In 1867, the empire was reformed into Austria-Hungary, Austria was thus the first to go to war in the July Crisis, which would ultimately escalate into World War I. The First Austrian Republic was established in 1919, in 1938 Nazi Germany annexed Austria in the Anschluss. This lasted until the end of World War II in 1945, after which Germany was occupied by the Allies, in 1955, the Austrian State Treaty re-established Austria as a sovereign state, ending the occupation. In the same year, the Austrian Parliament created the Declaration of Neutrality which declared that the Second Austrian Republic would become permanently neutral, Austria is a parliamentary representative democracy comprising nine federal states. The capital and largest city, with a population exceeding 1.7 million, is Vienna, other major urban areas of Austria include Graz, Linz and Innsbruck. Austria is one of the richest countries in the world, with a nominal per capita GDP of $43,724, the country has developed a high standard of living and in 2014 was ranked 21st in the world for its Human Development Index.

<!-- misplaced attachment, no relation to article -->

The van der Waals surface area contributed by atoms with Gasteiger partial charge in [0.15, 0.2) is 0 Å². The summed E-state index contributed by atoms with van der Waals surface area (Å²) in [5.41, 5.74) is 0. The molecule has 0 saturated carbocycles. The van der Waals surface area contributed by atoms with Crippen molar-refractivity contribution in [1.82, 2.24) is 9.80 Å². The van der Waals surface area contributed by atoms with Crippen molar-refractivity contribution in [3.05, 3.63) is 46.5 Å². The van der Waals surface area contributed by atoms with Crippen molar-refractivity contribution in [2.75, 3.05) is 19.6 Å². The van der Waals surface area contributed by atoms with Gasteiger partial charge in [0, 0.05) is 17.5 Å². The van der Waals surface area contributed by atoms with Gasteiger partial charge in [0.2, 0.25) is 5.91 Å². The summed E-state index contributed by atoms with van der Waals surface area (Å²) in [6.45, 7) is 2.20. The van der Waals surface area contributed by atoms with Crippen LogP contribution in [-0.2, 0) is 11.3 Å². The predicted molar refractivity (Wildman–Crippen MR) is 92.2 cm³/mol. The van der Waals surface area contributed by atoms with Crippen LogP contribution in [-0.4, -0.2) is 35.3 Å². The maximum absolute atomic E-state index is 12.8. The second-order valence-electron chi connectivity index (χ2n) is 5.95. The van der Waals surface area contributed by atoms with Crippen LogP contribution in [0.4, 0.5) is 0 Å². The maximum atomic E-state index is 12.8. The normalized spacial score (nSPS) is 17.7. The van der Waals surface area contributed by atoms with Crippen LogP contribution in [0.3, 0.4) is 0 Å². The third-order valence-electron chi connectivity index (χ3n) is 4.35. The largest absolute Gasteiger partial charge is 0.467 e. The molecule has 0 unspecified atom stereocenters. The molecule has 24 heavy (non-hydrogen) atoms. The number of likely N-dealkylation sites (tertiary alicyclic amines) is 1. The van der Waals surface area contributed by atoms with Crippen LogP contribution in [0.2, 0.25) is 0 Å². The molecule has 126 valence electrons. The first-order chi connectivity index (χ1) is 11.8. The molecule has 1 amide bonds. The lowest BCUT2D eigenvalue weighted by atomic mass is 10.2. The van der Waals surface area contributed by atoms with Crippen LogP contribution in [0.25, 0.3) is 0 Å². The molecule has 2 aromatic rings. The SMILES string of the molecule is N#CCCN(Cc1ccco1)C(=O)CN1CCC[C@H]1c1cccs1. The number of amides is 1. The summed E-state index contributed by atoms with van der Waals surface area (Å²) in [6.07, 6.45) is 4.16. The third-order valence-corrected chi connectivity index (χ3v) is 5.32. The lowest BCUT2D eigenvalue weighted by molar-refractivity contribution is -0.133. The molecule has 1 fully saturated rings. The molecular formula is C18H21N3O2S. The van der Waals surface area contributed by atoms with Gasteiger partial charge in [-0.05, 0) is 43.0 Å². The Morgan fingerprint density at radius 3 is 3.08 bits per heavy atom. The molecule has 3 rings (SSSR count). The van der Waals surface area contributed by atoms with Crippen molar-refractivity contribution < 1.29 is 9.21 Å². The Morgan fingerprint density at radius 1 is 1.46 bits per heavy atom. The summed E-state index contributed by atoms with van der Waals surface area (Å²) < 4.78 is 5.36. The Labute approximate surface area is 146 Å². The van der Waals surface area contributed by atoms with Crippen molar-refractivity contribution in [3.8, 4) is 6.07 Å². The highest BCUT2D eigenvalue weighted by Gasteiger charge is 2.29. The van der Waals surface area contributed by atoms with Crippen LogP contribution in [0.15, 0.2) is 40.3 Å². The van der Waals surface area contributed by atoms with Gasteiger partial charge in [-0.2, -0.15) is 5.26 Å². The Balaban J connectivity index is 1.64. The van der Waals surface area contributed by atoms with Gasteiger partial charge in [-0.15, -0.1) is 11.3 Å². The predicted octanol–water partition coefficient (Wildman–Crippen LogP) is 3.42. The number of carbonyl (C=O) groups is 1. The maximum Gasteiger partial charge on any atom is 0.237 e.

Austria has been a member of the United Nations since 1955, joined the European Union in 1995, Austria signed the Schengen Agreement in 1995, and adopted the euro currency in 1999. The German name for Austria, Österreich, meant eastern realm in Old High German, and is cognate with the word Ostarrîchi and this word is probably a translation of Medieval Latin Marchia orientalis into a local dialect. Austria was a prefecture of Bavaria created in 976, the word Austria is a Latinisation of the German name and was first recorded in the 12th century. Accordingly, Norig would essentially mean the same as Ostarrîchi and Österreich, the Celtic name was eventually Latinised to Noricum after the Romans conquered the area that encloses most of modern-day Austria, around 15 BC. Noricum became a Roman province in the mid-first century AD, heers hypothesis is not accepted by linguists. Settled in ancient times, the Central European land that is now Austria was occupied in pre-Roman times by various Celtic tribes, the Celtic kingdom of Noricum was claimed by the Roman Empire and made a province